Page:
I’m disappointed that I’m late again with getting this week’s post published. Sorry, but my weekends that should be my writing and reading time are being eaten up by jigsaws.
Pointless gesture of the week: the Queen awarded a medal to the National Health service (NHS) on the occasion of their 73rd anniversary. Not on their 50th or 75th but their 73rd. This needs comes just a few days after NHS staff were protesting about their lack of pay rises. I will point out here there are people who can save your life, care for you when you’re sick, treat your cancer, deliver your babies, organise a vaccination programme for the whole damn country at short notice. We should be in awe of these people and be shouting in support of them getting better pay. In fact the NHS have been on 0% pay rises for several years, and last year, as a gesture to the heroic effort put in to deal with the Covid 19 crisis, they got 1%. And some clapping, let’s not forget all that clapping people did, which must have been very helpful for the lowest paid staff. I’m sure that clapping went a long way in paying bills and rent.
I would be angry. Some applause, a medal I don’t even get to see, and 1% pay rise. I would point out that Members of Parliament (MPs) salaries increased 3.1% in 2020, above the inflation rate of 1.8%.
I know there’s a difference in volume – there are 650 MPs vs 1.3 million NHS staff (so 2000 NHS staff for each Member of Parliament) – but if I am suffering a life threatening illness or injury, I will not be calling my MP.
Surprise of the week: I had an appointment with my optometrist bright and early on Monday morning. So early in fact that they weren’t even open when I got there. So I took advantage of my 10 minutes of spare time to take a short walk and I found a green space that I’ve never really walked in before: Finsbury Circus. How can it be so close to my office and I’ve never spent any length of time here in 20 years? It was calm and peaceful in in the morning but I’m sure it must fill up with workers during sunny lunchtimes.
As I was in the City anyway, I spent the day in the office. On my way there from the optometrist I saw a black cab driver shouting at a cyclist, and after more than a year of crazy, there seemed to be something so normal and everyday about this that I wanted to laugh.
Covid-19 has made me question things. No, I’m not part of “the big resignation” (or at least not yet!) But Covid-19 has raised questions in my mind about how we used to do things in The Before. Like at my optometrist appointment: he was wearing gloves, did he used to wear gloves? why would you let someone touch your face if they were not wearing gloves?; we’re both wearing masks, and now the little machine where I put my chin so he can shine a light in my eyes has a plastic screen between us. Why wasn’t there a screen there before to keep both of us safe because your faces are just inches from each other and you’re breathing on each other. Why wouldn’t we have done this in The Before to keep Optometrists safe from catching anything from their clients?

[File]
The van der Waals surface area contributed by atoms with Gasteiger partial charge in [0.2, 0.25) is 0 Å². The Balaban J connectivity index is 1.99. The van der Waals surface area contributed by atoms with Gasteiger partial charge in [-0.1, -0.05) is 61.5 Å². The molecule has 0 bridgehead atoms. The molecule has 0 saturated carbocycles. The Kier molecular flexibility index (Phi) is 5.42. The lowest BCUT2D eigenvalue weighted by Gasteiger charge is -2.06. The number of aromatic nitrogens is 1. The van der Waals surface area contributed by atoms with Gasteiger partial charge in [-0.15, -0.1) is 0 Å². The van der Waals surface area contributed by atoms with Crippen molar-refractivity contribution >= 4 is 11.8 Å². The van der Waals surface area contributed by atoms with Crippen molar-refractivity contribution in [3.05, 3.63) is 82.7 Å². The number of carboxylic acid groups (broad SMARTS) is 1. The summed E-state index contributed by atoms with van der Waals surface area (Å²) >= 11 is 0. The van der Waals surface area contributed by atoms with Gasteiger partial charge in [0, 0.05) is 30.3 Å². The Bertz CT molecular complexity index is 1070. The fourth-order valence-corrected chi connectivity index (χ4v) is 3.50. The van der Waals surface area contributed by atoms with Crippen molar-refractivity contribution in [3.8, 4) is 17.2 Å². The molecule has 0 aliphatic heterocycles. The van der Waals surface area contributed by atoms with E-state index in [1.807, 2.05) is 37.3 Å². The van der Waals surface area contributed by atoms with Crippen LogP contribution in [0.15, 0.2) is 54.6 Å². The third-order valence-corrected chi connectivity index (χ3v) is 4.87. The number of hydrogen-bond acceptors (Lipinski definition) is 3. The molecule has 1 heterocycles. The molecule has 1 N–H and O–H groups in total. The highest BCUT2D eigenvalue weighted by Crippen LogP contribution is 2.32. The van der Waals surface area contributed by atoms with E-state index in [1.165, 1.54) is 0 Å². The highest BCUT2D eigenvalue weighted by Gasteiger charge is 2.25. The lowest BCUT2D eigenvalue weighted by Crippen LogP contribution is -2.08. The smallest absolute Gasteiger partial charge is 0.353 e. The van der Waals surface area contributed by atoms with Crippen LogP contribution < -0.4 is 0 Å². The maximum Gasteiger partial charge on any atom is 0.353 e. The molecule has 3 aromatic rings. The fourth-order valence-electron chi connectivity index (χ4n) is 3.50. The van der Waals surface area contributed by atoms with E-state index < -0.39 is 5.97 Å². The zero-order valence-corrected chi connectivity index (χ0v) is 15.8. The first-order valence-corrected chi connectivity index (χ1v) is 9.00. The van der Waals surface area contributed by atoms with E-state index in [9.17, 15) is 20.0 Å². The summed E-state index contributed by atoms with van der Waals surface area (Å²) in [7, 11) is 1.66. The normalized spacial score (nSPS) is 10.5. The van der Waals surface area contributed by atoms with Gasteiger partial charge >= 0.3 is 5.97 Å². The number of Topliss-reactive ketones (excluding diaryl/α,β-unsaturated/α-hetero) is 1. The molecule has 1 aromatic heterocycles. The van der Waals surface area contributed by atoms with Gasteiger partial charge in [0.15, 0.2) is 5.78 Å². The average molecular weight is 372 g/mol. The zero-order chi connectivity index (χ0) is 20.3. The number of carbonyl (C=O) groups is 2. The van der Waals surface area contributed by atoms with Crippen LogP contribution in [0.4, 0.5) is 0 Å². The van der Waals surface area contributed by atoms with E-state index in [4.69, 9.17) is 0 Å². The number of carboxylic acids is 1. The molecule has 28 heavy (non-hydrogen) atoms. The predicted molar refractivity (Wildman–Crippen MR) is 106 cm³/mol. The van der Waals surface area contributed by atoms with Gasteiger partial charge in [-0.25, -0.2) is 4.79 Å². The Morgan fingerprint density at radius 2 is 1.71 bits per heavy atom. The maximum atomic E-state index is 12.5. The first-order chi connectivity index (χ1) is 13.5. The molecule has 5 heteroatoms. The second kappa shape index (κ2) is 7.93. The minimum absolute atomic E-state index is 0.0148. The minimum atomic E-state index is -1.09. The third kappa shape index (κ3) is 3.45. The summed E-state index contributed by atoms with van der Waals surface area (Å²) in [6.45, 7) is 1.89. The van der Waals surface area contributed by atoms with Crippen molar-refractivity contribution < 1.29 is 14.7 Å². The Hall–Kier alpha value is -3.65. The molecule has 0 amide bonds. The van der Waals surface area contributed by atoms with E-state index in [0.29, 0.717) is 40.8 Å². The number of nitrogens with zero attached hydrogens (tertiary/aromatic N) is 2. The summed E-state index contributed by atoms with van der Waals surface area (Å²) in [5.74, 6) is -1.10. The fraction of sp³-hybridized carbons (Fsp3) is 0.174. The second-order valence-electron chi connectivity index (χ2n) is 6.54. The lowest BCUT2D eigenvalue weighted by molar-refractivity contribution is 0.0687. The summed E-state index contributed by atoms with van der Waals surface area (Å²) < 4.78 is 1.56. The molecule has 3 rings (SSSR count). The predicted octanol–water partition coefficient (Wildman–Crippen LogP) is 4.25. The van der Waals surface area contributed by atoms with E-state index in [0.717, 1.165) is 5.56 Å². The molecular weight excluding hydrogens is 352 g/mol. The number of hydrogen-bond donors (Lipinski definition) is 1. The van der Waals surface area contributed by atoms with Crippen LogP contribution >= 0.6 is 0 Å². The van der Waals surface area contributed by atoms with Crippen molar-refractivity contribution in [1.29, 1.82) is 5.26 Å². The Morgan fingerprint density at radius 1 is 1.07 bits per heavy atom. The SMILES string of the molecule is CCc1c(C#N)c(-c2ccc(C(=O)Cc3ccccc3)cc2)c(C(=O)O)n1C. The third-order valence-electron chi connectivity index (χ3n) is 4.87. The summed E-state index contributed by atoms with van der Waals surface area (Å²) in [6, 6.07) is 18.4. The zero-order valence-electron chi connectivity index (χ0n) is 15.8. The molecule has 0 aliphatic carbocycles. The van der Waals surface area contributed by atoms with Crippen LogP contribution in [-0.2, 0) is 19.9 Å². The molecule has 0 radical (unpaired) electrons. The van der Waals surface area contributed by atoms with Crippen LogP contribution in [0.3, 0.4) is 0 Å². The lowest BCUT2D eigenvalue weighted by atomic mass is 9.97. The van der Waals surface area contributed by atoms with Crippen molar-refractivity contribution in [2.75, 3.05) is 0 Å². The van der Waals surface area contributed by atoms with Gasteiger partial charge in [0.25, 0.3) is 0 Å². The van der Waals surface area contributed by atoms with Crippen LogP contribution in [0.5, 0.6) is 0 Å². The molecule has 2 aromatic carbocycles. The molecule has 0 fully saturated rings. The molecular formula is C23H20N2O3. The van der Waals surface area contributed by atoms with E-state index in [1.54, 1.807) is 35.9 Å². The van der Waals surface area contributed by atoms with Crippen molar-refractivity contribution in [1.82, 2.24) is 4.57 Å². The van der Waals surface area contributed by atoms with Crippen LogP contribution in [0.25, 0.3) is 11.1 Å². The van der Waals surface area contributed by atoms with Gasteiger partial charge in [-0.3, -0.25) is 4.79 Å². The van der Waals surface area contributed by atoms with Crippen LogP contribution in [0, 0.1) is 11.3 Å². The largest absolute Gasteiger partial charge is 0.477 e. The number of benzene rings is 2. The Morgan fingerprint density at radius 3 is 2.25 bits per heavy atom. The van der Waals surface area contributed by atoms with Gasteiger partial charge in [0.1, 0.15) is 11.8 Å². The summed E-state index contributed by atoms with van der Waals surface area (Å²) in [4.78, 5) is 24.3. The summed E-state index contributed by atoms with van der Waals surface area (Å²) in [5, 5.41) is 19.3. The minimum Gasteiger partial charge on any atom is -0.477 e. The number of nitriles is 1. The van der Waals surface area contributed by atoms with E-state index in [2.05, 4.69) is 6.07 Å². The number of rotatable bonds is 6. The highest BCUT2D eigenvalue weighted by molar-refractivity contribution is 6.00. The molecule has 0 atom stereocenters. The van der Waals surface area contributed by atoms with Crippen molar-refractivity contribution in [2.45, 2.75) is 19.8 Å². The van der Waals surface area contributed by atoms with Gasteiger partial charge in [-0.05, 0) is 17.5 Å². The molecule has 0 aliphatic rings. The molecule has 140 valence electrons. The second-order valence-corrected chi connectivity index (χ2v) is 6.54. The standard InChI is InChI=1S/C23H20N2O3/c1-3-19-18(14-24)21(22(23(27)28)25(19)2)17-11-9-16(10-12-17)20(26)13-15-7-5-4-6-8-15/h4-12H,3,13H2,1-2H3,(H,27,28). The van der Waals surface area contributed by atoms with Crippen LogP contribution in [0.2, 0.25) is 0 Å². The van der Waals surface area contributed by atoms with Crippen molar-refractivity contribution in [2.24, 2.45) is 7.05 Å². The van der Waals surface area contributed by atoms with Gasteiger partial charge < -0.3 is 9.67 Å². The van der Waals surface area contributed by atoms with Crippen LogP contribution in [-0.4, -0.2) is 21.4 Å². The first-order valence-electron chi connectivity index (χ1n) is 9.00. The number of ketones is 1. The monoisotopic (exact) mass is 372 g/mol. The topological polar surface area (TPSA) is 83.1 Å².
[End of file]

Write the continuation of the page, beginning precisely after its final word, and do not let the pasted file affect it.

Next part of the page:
London had a burst of monsoon weather. I’ve never actually lived in a monsoon country but I grew up in the sub-tropics so I’m familiar with heavy rainfall. It’s quite a different animal to the ‘wet air’ that so prevalent in UK precipitation. But this week we had what I’m assuming monsoon weather is like – a sudden heavy downpour of rain followed by blinding sunshine followed by another heavy downpour of rain followed by sun, on and on all day. It was a difficult day – I had to switch the lights on then off then on again. And then it would be humid, then cold, then humid again. I had to go out in the evening and saw the roads were still affected by what the weather people call localised flooding because the rain has come down so quickly and built up deep puddles and had no time to drain away. And when you’re out walking there is always that fear that the car going past you so quickly is going to spray that puddle of water all over you.
Night out part 1: My friend got a job after being unemployed for nearly a year which is good news! She got a job at a cinema which means free movie tickets for friends – double yay! So I met up with her to see In The Heights. It’s a film based on a musical, and that’s about all I knew about it before I went to see it. It was fun, it was bright, it was a little bit like a holiday in New York in the summer, but like many musicals, the characters were thin and there was no real sense that things would not work out for everybody. But it was fun – and more importantly it was free.
The cinema is in a part of London I used to go to to get my hair cut, back when I spent a lot of money on haircuts. It was a fancy and chi-chi neighbourhood back then but is even more so now. The high street is pretty small but it has two smoothie bars. And a shop that seems to be selling nothing but ceramic pots for indoor plants. And the hairdresser I used to go to is gone now, replaced by one of the smoothie bars.